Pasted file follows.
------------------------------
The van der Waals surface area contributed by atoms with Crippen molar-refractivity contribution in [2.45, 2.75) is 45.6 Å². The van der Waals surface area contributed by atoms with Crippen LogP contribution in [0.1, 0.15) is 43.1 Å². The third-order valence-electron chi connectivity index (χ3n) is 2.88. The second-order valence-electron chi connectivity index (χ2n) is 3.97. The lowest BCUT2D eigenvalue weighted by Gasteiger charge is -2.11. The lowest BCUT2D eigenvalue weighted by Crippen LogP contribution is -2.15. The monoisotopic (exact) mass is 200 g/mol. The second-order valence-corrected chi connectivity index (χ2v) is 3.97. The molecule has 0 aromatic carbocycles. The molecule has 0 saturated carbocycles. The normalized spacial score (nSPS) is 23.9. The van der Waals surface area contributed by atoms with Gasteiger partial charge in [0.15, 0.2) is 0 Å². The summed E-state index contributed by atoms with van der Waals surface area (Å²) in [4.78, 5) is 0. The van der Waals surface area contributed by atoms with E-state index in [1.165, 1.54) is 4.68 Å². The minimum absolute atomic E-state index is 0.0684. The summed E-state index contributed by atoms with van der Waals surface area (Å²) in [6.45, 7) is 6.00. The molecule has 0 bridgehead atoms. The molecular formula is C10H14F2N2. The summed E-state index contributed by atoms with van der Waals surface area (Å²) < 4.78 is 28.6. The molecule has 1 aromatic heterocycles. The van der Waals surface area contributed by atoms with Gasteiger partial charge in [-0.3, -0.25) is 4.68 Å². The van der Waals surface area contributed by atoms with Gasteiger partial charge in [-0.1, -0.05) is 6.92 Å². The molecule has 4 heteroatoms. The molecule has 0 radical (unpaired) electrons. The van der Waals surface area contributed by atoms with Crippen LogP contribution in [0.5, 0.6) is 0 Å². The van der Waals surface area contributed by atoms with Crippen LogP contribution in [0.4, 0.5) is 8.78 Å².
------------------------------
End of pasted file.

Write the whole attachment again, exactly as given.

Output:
The van der Waals surface area contributed by atoms with Crippen molar-refractivity contribution in [2.45, 2.75) is 45.6 Å². The van der Waals surface area contributed by atoms with Crippen LogP contribution in [0.1, 0.15) is 43.1 Å². The third-order valence-electron chi connectivity index (χ3n) is 2.88. The second-order valence-electron chi connectivity index (χ2n) is 3.97. The lowest BCUT2D eigenvalue weighted by Gasteiger charge is -2.11. The lowest BCUT2D eigenvalue weighted by Crippen LogP contribution is -2.15. The monoisotopic (exact) mass is 200 g/mol. The second-order valence-corrected chi connectivity index (χ2v) is 3.97. The molecule has 0 aromatic carbocycles. The molecule has 0 saturated carbocycles. The normalized spacial score (nSPS) is 23.9. The van der Waals surface area contributed by atoms with Gasteiger partial charge in [0.15, 0.2) is 0 Å². The summed E-state index contributed by atoms with van der Waals surface area (Å²) in [4.78, 5) is 0. The van der Waals surface area contributed by atoms with E-state index in [1.165, 1.54) is 4.68 Å². The minimum absolute atomic E-state index is 0.0684. The summed E-state index contributed by atoms with van der Waals surface area (Å²) in [6.45, 7) is 6.00. The molecule has 0 bridgehead atoms. The molecular formula is C10H14F2N2. The summed E-state index contributed by atoms with van der Waals surface area (Å²) < 4.78 is 28.6. The molecule has 1 aromatic heterocycles. The van der Waals surface area contributed by atoms with Gasteiger partial charge in [-0.3, -0.25) is 4.68 Å². The van der Waals surface area contributed by atoms with Gasteiger partial charge in [-0.1, -0.05) is 6.92 Å². The molecule has 4 heteroatoms. The molecule has 0 radical (unpaired) electrons. The van der Waals surface area contributed by atoms with Crippen LogP contribution in [0.5, 0.6) is 0 Å². The van der Waals surface area contributed by atoms with Crippen LogP contribution in [0.4, 0.5) is 8.78 Å².